Earlier this summer, the Teton County Board of Commissioners voted unanimously to join the Wyoming Public Lands Initiative – also known as WPLI – and to hire the University of Wyoming’s Ruckelshaus Institute to facilitate the County’s engagement in the initiative process.
Like many folks, you’re probably wondering, what the heck is a WPLI and why would Teton County want to participate in it? Great question.
Here’s the deal.
Around thirty years ago, the federal government evaluated and identified a bunch of land that’s undeveloped and contains wilderness characteristics. Congress designated a lot of this land as Wilderness, but left some of it with the impermanent designation as “wilderness study areas,” or WSAs.
There are 42 of these areas managed by the Bureau of Land Management (BLM) in Wyoming and three managed by the U.S. Forest Service (USFS), totaling over 700,000 acres. Here in Teton County we’ve got the 136,000-acre Palisades WSA (which is also in Lincoln County, WY, with some “recommended wilderness” in Idaho), and the 32,000 Shoal Creek WSA (which Teton County shares with Sublette County).
Because they are not formally designated Wilderness, their status has been in limbo for years. The agencies must manage them to retain their wilderness character until directed by legislation for their permanent protection or other management.
Here’s the thing. WSAs are an impermanent designation. No one ever intended for these lands to get managed for so many years without formal designation, and there are stakeholders in Wyoming who would like to see the question resolved and see a permanent decision regarding their future status. Unlike Wilderness, WSAs allow more management uncertainty, so agencies aren’t always completely sure what activities they can/cannot be permit. This means that some of the wilderness qualities in these WSAs are getting chipped away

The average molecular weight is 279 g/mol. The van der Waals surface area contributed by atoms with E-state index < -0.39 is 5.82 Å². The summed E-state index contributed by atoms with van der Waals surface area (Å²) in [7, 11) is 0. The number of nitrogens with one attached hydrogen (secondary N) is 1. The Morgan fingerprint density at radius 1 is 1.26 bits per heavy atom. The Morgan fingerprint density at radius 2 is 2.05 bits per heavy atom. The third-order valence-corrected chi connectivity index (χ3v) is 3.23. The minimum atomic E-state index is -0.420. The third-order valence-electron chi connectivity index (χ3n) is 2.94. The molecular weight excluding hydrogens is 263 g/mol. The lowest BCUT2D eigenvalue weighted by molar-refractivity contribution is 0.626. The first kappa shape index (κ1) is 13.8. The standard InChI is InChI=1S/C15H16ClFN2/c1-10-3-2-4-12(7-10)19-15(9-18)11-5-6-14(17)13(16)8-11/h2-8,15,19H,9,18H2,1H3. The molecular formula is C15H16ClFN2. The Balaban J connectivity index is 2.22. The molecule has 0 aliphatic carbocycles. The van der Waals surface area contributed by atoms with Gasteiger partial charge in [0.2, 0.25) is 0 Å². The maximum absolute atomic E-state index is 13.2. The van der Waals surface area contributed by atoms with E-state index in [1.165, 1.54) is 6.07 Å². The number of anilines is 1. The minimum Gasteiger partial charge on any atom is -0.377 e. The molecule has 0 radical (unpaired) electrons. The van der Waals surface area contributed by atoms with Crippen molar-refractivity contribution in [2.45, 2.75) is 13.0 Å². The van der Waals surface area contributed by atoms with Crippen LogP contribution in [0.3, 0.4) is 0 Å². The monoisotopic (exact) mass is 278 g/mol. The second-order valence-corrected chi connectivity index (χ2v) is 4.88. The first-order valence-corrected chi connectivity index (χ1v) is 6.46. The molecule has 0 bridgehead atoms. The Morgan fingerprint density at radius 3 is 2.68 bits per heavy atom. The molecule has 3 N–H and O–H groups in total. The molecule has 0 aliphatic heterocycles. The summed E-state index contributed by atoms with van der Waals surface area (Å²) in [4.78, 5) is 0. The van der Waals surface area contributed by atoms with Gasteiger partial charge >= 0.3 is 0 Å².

In addition, many of these areas’ wilderness qualities have been threatened by mismanagement and impairment, and there’s the threat that Congress could make a decision about their fate without our input.
The Wyoming Public Lands Initiative is a collaborative, county-led process intended to result in one, multi-county legislative lands package that is broadly supported by public lands stakeholders in Wyoming, and advanced to the Congressional delegation for introduction in Congress. The ultimate goal is a new federal law that governs the designation and management of Wyoming’s 42 BLM and 3 USFS WSAs in Wyoming; and, where opportunities exist, addresses other public land management issues affecting the broader landscape.
That’s right, WPLI isn’t just about WSAs. It’s an opportunity for a larger look at our landscape and for increased conservation protection of our American public lands.
The Alliance believes WPLI offers an opportunity to create legislation permanently addressing Wyoming WSAs, and to design permanent management for other important landscapes, using a process that is fair, inclusive, transparent, and appropriate for our community. WPLI also provides an opportunity to work collaboratively with diverse stakeholders in good faith to create win-win solutions that protect these landscapes and provide certainty for our community.
If we get WPLI right, we could see the first new wilderness designations in Wyoming in more than 30 years and other permanent designations for our special local landscapes. But let’s be clear, as with any political process, there’s no guarantee we’ll get WPLI right.
That’s why the Alliance is committed to participating in the process and advocating for conservation interests. We recognize there’s risks involved, so we’re dedicated to ensuring we achieve the strongest possible protections for our American public lands through a well-run collaborative process.
But we can’t get it done without your help.
The easiest way for you to help is to participate once the WPLI process gets underway in the coming months. As WPLI will involve a transparent and public process, you’ll have the opportunity to speak up and make you’re voice heard regarding the future of our public lands.
If you want to engage at a deeper level, consider applying for the Teton County WPLI Advisory Board. Applications are due this Friday and are available, along with more information, here.
Stay tuned for more information on how you can participate in WPLI and help Teton County, Wyoming, and Congress get this right.
Photo credit: Bruce Gordon, EcoFlight